By Editorial Board
The entirety of this article originally appeared in the Concordiensis on October 2, 1953. The article’s original capitalization and grammar have been preserved.
In less than a week, Freshmen will be faced with a decision, the importance of which cannot be underestimated during the next four years and even after graduation from college.
For the past two weeks, Union’s eighteen fraternities have been at their best in the attempt to impress you Freshmen with their merits and induce you to enter their Brotherhoods. Your choice, as any fraternity man will attest, is a difficult one to make. But they all agree upon the fact that the responsibility is now placed on you.
The advantages a Fraternity might offer should never be undervalued. Besides frunishing a convenient college home and recreation center, the fraternity promotes mutual understanding and leadership among its members. Lifelong friendships develop as a result of associating in the work and enjoyment of these cooperative organizations.
For those who need relief from the burden of college expenses, many fraternities offer financial opportunities through working for the betterment of their houses.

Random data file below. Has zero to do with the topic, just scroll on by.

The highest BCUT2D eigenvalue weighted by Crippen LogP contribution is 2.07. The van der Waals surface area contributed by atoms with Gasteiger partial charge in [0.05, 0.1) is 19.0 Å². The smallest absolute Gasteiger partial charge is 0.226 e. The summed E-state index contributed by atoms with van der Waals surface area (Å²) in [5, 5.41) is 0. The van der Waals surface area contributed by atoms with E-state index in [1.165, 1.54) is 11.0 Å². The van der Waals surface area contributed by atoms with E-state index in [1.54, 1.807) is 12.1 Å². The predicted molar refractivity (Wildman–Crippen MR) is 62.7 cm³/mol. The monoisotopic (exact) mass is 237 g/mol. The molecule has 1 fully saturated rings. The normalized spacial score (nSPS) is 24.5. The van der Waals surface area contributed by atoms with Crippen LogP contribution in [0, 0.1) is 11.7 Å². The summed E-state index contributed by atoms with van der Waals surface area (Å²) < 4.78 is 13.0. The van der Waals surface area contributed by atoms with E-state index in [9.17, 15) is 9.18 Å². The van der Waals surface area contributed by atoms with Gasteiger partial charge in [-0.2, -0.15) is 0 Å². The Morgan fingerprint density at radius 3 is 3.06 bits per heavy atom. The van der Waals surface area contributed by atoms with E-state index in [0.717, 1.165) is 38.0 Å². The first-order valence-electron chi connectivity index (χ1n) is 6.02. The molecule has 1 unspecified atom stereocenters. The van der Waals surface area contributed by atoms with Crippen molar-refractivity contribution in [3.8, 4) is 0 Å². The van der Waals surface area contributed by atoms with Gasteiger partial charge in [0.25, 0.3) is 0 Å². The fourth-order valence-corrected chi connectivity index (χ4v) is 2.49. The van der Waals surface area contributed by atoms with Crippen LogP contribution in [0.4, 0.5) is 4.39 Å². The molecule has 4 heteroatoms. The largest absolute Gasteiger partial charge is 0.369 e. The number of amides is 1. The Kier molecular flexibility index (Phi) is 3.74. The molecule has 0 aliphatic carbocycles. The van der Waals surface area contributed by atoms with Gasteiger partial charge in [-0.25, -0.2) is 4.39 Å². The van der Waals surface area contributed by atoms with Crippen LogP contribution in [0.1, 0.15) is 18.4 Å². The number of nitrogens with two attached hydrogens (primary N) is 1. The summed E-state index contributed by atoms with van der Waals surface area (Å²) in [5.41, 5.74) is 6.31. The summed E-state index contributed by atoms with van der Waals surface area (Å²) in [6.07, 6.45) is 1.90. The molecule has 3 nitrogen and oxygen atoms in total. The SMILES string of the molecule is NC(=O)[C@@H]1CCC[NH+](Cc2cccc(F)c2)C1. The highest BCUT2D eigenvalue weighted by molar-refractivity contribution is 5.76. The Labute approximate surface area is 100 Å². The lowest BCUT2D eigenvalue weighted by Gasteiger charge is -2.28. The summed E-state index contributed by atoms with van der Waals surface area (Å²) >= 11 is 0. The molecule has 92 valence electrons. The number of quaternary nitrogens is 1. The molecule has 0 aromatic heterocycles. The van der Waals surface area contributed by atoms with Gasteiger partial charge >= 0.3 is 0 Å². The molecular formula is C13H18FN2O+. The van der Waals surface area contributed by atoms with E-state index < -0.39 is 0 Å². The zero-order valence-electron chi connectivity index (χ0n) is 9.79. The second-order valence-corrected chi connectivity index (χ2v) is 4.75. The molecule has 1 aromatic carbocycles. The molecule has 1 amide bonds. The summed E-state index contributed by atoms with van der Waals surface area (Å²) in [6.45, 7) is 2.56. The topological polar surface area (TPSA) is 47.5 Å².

By this time you have had an opportunity to look over at least two thirds of the houses on campus and, while doing this, should have narrowed your interest down to three or four. However, no one of these choices should be considered as the final or ultimate. You will find no single house so outstanding that others seem socially handicapped by comparison.
Your chances of increasing social poise and broadening your outlook by associating with other men are not found solely in the fraternity realm. There are manifold opportunities to develop these intangibles on this campus that are open to all. These situations are easy to find and it is up to each individual to capitalize on them.
It is also advisable to remember, before making your decision, that some students do not need, and often cannot adapt themselves to, fraternity living. Others will find that the Fraternity environment will create an unhealthy balance between study hours and social activities.
Again, if your choice is to join a Fraternity, don’t make it a hasty one. By a thoughtful selection, you can pick through which organization is most suited to your needs and through which you will be able to realize the many advantages that Fraternities at Union have to offer you.
May your decision on Fraternities be as wise as your choice of colleges.
— Robert Chartof